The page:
She Brightened My Day

Gray skies pressed down on a long, wind-whipped line of motionless vehicles full of travelers trying to get home after Thanksgiving. Gloom descended as Joel and I watched the stalled traffic for signs of movement, avoided looking at the bad-news clock, and entertained mean-spirited thoughts about I-80.Then I noticed a female truck driver. She’d stopped her semi in the outside lane next to us when the traffic backup stalled us somewhere between Rock Springs and Rawlins, Wyoming. She smiled through clouds of cigarette smoke and motioned for me to roll down my window.female trucker“There’s a pileup five miles ahead involving several vehicles that lost control on black ice, so we’ll be here a while. Thought you’d want to know; I’ll keep you informed.”

I can stand almost anything — furnace failures, root canals, airplane delays — if I’m told the truth about the time or pain involved and then receive periodic updates. I hate it when I hear, “This won’t take a minute,” and then endure a lengthy medical procedure, uninformed, while a doctor and nurses chat over my tense body.

So I appreciated the friendly trucker and the updates she continued to provide until the line of misery began to move.

But it was something else she did that permanently installed her in my gallery of good folks. After two or three cars zipped around her rig on the shoulder of the road so they could squeeze back in farther up the line, she pulled her two-trailer truck over, blocked the shoulder, and put a stop to their nonsense.

When several horns in addition to ours applauded her maneuver, she laughed and waved her ball cap out the window.

She’ll never know how often I think about her with a smile on my face. Stuck in traffic on a bleak day in Wyoming, she brightened the day for several weary travelers, which is a fine way to do some good in the world.



25 thoughts on “She Brightened My Day

  1. How odd Janet, first comment person…I like to think that a lot of it comes with the wisdom of elder-hood, we have had things break, slept in the airport places like Taipei, had parents die, hearts attack, friends disapear.. And to not quit living, to have an adventure and a laugh, and the visual of your truckee, is so much better than being in a hurry. Great story, thank you.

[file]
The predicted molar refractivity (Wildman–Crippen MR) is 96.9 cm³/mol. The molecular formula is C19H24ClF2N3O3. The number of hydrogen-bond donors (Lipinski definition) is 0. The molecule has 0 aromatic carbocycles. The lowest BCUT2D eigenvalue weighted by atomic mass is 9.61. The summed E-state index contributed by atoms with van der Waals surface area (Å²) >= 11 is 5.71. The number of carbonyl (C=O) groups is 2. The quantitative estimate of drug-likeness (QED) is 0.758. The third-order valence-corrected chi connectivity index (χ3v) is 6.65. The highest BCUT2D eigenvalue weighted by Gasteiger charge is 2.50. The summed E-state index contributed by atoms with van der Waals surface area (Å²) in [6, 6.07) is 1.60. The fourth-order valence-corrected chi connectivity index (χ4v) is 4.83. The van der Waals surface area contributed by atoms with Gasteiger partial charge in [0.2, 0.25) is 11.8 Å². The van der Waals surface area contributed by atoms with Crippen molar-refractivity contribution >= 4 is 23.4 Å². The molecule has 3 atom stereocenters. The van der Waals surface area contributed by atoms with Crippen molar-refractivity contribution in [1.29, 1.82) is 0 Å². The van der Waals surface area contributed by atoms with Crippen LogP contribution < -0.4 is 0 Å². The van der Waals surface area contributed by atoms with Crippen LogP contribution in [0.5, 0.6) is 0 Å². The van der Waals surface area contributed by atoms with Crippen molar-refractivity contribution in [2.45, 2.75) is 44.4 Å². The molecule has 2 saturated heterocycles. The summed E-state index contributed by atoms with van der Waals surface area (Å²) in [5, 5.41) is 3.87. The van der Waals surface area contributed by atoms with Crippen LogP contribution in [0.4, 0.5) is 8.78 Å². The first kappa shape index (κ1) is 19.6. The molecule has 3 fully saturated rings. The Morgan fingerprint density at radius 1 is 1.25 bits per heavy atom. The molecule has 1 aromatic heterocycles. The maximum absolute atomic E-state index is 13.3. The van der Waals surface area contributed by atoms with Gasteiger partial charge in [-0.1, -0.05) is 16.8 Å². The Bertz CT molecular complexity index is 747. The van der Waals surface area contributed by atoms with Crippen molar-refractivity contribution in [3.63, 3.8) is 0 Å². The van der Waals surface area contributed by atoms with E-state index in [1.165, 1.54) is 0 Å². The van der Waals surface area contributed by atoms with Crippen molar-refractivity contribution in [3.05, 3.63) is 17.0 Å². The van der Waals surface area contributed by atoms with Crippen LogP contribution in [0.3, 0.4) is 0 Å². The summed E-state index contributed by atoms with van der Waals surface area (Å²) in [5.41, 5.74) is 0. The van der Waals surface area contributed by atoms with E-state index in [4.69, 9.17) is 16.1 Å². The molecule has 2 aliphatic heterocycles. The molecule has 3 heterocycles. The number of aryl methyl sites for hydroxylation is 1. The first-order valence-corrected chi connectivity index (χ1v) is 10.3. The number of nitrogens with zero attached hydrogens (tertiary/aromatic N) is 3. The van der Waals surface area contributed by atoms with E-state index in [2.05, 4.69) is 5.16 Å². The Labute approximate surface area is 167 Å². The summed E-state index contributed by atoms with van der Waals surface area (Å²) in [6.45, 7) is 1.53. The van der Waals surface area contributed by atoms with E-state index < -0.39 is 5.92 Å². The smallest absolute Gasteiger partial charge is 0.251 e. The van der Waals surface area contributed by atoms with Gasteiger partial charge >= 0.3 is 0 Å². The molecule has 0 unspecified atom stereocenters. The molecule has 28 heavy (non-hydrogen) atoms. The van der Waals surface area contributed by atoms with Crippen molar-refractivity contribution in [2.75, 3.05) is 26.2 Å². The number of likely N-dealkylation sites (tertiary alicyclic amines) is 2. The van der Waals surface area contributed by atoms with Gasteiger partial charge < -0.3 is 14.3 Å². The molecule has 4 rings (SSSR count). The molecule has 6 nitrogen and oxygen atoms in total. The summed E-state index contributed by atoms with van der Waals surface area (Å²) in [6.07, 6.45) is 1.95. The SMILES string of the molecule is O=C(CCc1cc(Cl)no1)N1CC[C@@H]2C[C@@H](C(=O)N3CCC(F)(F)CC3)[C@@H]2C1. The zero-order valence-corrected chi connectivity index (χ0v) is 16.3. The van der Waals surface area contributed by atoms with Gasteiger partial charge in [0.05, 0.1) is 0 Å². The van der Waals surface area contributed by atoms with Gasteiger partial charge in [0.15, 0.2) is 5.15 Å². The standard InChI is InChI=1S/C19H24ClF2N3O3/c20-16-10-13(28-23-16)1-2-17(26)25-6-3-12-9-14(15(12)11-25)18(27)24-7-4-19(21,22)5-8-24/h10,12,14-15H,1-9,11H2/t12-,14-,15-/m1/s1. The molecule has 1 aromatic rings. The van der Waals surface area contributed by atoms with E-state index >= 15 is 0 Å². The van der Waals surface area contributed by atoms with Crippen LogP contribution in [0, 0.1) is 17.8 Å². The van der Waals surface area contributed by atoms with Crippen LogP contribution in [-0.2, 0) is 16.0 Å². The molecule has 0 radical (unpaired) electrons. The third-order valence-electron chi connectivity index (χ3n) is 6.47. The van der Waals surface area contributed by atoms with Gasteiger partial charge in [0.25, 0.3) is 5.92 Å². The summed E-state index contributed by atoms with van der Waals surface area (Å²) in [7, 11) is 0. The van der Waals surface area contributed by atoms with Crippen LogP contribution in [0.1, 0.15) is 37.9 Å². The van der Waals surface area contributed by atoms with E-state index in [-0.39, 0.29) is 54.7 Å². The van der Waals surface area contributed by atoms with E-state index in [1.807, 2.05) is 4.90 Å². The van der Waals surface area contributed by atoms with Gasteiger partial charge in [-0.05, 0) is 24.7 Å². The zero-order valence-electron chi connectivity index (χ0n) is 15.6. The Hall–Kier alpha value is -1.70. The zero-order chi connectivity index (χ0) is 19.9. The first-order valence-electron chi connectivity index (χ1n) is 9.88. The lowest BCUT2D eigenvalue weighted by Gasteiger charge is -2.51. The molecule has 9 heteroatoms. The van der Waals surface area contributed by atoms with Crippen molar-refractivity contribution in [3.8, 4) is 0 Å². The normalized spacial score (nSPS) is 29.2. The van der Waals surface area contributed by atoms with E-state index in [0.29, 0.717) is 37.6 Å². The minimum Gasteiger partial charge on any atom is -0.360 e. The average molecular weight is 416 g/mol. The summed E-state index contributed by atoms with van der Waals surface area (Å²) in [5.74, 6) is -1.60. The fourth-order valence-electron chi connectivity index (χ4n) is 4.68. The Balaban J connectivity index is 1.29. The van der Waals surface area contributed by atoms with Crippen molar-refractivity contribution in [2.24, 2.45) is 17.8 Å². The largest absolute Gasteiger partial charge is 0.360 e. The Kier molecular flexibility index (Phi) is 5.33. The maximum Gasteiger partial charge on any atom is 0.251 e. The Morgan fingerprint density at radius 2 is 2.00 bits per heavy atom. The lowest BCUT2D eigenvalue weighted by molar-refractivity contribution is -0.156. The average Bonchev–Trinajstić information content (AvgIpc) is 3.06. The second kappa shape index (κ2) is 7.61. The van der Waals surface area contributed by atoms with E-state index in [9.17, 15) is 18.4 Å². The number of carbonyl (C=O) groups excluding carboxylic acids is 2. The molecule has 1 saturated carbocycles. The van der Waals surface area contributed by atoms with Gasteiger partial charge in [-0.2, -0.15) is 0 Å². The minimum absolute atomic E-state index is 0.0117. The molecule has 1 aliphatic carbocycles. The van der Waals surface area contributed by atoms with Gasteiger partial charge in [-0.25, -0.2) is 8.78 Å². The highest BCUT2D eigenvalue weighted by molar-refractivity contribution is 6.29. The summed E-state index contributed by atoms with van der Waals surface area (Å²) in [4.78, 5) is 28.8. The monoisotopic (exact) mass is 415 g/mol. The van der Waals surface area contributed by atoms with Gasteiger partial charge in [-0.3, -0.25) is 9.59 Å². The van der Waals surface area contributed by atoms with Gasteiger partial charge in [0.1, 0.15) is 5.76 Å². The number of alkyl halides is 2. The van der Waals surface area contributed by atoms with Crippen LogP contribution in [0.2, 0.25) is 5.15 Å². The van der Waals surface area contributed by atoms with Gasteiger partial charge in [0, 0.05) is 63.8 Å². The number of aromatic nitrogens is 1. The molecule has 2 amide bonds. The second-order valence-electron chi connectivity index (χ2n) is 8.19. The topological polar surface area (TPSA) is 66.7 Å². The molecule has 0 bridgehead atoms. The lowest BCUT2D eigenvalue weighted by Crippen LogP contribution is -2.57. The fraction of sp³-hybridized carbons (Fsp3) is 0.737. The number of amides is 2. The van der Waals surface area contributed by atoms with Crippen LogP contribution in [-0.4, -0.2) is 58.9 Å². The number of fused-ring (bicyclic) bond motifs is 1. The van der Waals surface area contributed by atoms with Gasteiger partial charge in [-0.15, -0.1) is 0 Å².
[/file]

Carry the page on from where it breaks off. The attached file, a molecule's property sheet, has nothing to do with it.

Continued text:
Liked by 3 people

  2. Yes, Sheila, the wisdom of elder hood. That’s exactly it: being able to sort the important from the unimportant and take pleasure in what the moment offers, like the lady trucker. I live by this wisdom on most days, but sometimes retreat to younger years to suck my thumb and feel sorry for myself.

    Liked by 2 people

  3. We should all strive to do random kind deeds every day. Everyone is fighting their own battles that we know nothing about, and if we can ease their stress just a little bit, it’s worth the effort just to see the smile on their face. Thanks for the happy post.

    Liked by 1 person

  4. Your comment is so accurate. One of my hobbies is studying people who cross my path and wondering about their lives. I often wonder what their battles are and how they are doing with them. As a result, I find myself overcoming my reserved nature to more often acknowledge others in a positive way. Then I feel happier as well.

    Liked by 2 people

    • IMO, you describe yourself well, Janet. I’ve seen your slightly reserved (maybe a little shy?) self transform into a warm, accepting, compassionate person who is comfortable talking to just about anyone. What am I saying? you’ve always been that way.

      Liked by 1 person

  5. I’m reminded of our mutual friend, Ernie, and one of my trips with him to Coloma, California to visit a museum about gold discovery at Sutter’s Creek. It was August, humid, hot, and the museum AC wasn’t working. After 2 hrs inside feeling like a sauna, we walked out with other sweat-drenched visitors. Fully dressed Ernie walked directly onto a lawn full of spraying sprinklers. Standing there soaking wet with arms outstretched, saying “aaahhh”, everyone was laughing and delighted and I’m sure wishing they lacked reserve and could join him.
    Some people, just by being their authentic self, can bring joy to the rest of us. Your friendly lady trucker made me think of him.

    Liked by 2 people

    • What a delightful anecdote about our dear friend, Mary. I can see him in the sprinklers and hear “aaahhh” followed by his boisterous laugh. I can imagine how others reacted to him as well, because I saw it many times. You’re right about some people being their authentic self and brightening the world for others.


  6. Rock Springs. I went there every year for 10 years to overhaul the power plant–always in the winter. I assumed they had a high rate of suicide, because every time I went there I thought about killing myself. I’m writing a story about my friend who was killed at that plant.


  7. Most of the time, being stuck in traffic brings out the worst in people. How wonderful that this trucker knew how to make the best of a bad situation, and to brighten others’ day too.
    I would love to meet more people like her on my road trips!


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